Former funeral director here gets jail time
Published 12:00 am Tuesday, November 16, 2004
The former owner of the city’s largest historically black cemetery will begin serving a three-month sentence in Western Tidewater Regional Jail for violating a perpetual care agreement on Friday.
Suffolk Circuit Court Judge Rodham T. Delk on Monday sentenced Abraham Applewhite, the former owner of troubled Carver Memorial Cemetery, to 13 years for a string of charges related to the operation of the East Washington Street graveyard. Delk suspended all but three months of the sentence.
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Applewhite initially received three years each for felony obtaining money under false pretenses and felony violation of a perpetual agreement and 12 months each for two counts of writing worthless checks, two counts of illegally transporting bodies, two counts of conducting a funeral without a license and one count of misdemeanor perpetual care agreement violation.
Applewhite’s attorney, Johnnie Mizelle, urged the court to put his client on probation rather than giving him jail time.
&uot;Abraham Applewhite is not a bad person, he has just made some poor business decisions,&uot; he said. &uot;As a result of his bad business decision, he has virtually nothing today.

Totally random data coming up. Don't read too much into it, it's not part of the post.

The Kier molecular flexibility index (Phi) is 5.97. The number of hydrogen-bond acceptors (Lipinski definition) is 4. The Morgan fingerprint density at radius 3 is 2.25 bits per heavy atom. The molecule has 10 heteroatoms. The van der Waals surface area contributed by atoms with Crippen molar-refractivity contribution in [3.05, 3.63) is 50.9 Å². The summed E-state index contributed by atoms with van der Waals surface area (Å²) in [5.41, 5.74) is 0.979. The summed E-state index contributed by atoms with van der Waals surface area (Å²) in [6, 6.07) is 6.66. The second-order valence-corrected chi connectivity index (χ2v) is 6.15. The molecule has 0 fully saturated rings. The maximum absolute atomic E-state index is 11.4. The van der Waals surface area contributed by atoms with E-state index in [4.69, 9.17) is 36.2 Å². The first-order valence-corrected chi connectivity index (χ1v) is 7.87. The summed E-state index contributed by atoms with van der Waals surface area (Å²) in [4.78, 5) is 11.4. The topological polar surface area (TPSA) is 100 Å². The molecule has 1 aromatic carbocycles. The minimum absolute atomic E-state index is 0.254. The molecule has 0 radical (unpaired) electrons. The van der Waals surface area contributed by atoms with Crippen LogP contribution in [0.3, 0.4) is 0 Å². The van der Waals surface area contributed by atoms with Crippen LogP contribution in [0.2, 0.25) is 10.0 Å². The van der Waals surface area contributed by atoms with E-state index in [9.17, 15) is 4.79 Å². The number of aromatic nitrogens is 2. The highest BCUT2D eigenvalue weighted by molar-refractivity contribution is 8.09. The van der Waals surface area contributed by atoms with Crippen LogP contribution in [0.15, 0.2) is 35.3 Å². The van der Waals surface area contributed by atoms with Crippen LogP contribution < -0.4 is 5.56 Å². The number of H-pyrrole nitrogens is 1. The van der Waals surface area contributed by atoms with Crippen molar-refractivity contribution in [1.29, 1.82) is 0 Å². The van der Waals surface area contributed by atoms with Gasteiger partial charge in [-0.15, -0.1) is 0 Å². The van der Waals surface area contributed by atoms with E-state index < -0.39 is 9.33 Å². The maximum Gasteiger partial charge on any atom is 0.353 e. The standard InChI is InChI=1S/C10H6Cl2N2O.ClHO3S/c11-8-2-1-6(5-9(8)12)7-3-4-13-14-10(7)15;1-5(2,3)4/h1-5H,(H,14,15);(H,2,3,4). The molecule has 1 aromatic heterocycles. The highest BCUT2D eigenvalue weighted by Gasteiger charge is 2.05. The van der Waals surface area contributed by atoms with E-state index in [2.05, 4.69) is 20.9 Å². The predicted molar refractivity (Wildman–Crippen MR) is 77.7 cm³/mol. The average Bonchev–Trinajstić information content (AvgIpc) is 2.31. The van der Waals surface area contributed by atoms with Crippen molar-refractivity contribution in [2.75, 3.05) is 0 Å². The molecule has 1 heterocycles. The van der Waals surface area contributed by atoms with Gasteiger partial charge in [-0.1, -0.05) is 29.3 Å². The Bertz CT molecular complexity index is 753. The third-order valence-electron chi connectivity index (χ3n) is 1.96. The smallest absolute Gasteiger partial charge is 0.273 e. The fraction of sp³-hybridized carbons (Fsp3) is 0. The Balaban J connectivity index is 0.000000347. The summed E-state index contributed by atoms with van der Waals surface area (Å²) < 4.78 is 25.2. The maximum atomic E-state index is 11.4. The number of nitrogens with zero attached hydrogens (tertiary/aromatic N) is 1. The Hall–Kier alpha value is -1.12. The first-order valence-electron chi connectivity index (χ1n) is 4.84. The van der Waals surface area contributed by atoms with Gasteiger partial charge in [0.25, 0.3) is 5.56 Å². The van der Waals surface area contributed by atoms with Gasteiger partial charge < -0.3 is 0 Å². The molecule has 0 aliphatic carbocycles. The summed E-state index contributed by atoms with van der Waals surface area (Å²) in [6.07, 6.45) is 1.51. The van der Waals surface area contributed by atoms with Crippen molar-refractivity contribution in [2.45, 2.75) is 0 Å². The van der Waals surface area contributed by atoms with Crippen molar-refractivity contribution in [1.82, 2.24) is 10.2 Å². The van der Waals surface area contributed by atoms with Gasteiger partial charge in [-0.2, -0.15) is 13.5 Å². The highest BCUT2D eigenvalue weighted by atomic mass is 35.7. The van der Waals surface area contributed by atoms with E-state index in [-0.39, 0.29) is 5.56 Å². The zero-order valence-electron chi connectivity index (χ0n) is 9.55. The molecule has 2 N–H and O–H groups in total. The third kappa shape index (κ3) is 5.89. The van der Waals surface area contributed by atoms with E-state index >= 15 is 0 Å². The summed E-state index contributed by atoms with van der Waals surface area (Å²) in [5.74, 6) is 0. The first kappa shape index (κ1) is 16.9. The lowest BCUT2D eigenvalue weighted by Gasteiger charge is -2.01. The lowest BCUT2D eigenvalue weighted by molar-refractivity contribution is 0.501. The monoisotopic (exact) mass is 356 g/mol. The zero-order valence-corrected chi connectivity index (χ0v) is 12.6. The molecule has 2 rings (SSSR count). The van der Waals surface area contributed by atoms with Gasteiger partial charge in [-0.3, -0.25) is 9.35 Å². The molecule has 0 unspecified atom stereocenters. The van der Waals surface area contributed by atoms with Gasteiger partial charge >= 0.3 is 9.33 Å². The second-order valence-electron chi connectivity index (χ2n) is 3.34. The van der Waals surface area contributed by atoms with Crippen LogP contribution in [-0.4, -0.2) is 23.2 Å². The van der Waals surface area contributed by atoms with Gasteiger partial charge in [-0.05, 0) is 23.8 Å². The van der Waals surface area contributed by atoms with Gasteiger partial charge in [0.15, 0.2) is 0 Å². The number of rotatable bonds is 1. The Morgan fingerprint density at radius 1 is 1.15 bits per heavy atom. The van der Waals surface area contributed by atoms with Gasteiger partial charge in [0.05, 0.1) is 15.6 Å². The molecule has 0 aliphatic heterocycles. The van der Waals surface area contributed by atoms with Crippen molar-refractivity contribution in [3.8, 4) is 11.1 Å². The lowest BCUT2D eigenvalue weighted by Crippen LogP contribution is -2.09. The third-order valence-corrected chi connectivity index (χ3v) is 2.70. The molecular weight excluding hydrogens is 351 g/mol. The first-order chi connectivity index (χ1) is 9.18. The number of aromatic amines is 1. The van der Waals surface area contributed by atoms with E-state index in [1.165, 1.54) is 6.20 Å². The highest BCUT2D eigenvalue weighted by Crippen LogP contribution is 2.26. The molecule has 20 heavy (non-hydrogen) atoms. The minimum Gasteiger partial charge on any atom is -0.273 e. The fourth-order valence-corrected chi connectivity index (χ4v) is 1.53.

&uot;He’s already been severely punished for his actions,&uot; said Mizelle, referring to Applewhite’s home and business losses.
This summer, Applewhite lost the family’s cemetery, selling it just days before which the city’s sold it on the auction block for back taxes, Mizelle said. He’s also been forced to sell his family’s $350,000 home on Dutch Road and the family’s former funeral home operation on East Constance Road over the past year.
Delk refused, citing Applewhite’s prior record of unscrupulous businesses practices in recent years.
&uot;The funeral business is regulated and requires funeral directors to be licensed and follow standards of professional conduct because they are involved with the general public at a time when they (the public) are most vulnerable to misconduct,&uot; Delk said.
&uot;Mr. Applewhite has a fairly significant prior record…that goes to show he is not a person who operates in a scrupulous manner,&uot; he said. &uot;I do consider incarceration to be appropriate.&uot;
Delk also ordered Applewhite to pay $3,256 in restitution and put him on probation for five years. During that time, Applewhite can have no contact with any aspect of the funeral home business.
The court’s actions come after years of professional woes for Applewhite. After repeated citations at both the funeral home and cemetery, the state has stripped Applewhite of both his funeral director’s and cemetery operator’s license over the past two years.